50 Years of History for KIAH
George Bush Intercontinental Airport (KIAH) first opened its doors in June 1969, and this year marks the 50th anniversary!
In 1957, a group of businessmen bought the land that George H. W. Bush Intercontinental Airport now resides on. The land was purchased as a way to preserve the area until Houston could build the airport.
The airport originally named Houston Intercontinental Airport opened in June 1969 with the airport code KIAH standing for Intercontinental Airport Houston. All passenger services were then moved from William P. Hobby Airport to KIAH upon completion. Hobby remained open as a location for general aviation for two years until Southwest Airlines began their passenger operations out of the airport.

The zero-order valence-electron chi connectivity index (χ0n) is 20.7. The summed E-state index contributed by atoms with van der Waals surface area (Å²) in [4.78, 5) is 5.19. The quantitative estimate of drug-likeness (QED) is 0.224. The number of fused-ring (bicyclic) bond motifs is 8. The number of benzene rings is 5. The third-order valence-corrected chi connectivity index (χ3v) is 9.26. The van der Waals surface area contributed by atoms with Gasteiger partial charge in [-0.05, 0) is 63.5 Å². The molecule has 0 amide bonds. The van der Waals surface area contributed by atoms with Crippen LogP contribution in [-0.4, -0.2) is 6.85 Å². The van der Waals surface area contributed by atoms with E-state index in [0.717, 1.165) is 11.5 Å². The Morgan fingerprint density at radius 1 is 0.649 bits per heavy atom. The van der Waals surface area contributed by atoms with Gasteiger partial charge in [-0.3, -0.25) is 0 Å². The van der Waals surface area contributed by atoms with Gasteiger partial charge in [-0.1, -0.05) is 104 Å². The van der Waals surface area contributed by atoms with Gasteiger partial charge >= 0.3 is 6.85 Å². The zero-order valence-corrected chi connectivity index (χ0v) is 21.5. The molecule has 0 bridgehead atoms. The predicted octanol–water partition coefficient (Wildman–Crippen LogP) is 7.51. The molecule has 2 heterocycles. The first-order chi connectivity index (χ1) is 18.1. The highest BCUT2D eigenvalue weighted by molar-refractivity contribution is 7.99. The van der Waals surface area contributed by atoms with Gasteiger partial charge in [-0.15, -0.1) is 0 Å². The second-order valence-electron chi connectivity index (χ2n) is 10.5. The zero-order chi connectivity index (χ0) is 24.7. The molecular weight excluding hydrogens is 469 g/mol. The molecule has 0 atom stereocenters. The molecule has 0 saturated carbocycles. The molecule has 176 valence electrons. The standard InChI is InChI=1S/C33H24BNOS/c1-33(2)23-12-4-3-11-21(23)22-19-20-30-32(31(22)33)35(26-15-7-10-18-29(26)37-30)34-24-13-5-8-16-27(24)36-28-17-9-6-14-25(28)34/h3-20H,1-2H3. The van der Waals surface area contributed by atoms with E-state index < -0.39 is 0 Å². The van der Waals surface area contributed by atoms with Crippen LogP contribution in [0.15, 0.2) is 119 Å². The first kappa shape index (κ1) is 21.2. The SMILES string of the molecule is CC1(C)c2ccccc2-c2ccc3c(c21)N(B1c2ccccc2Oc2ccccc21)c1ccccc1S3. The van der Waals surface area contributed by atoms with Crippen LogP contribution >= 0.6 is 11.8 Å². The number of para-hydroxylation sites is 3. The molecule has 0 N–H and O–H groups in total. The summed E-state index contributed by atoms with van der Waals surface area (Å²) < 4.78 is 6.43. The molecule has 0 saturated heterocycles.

In April of 1997, the Houston City Council unanimously voted to rename the airport after the 41st President of the United States of America, George H. W. Bush.
Beginning with mainly domestic flights, KIAH has grown into a hub for international travel. While they have yet to receive the clearance as a gateway for USA-London Heathrow flights, KIAH does offer connecting flights to hubs with the clearance.
Making history on January 7, 2009, a Continental Airlines Boeing 737 departed from Bush Intercontinental as the first U.S. commercial jet to fly on both jet fuel and biofuel. KIAH has also made progress with operations, now offering nonstop flights to countries such as China and Nigeria.
Congratulations to KIAH on all of the development and history made in your first 50 years of operation.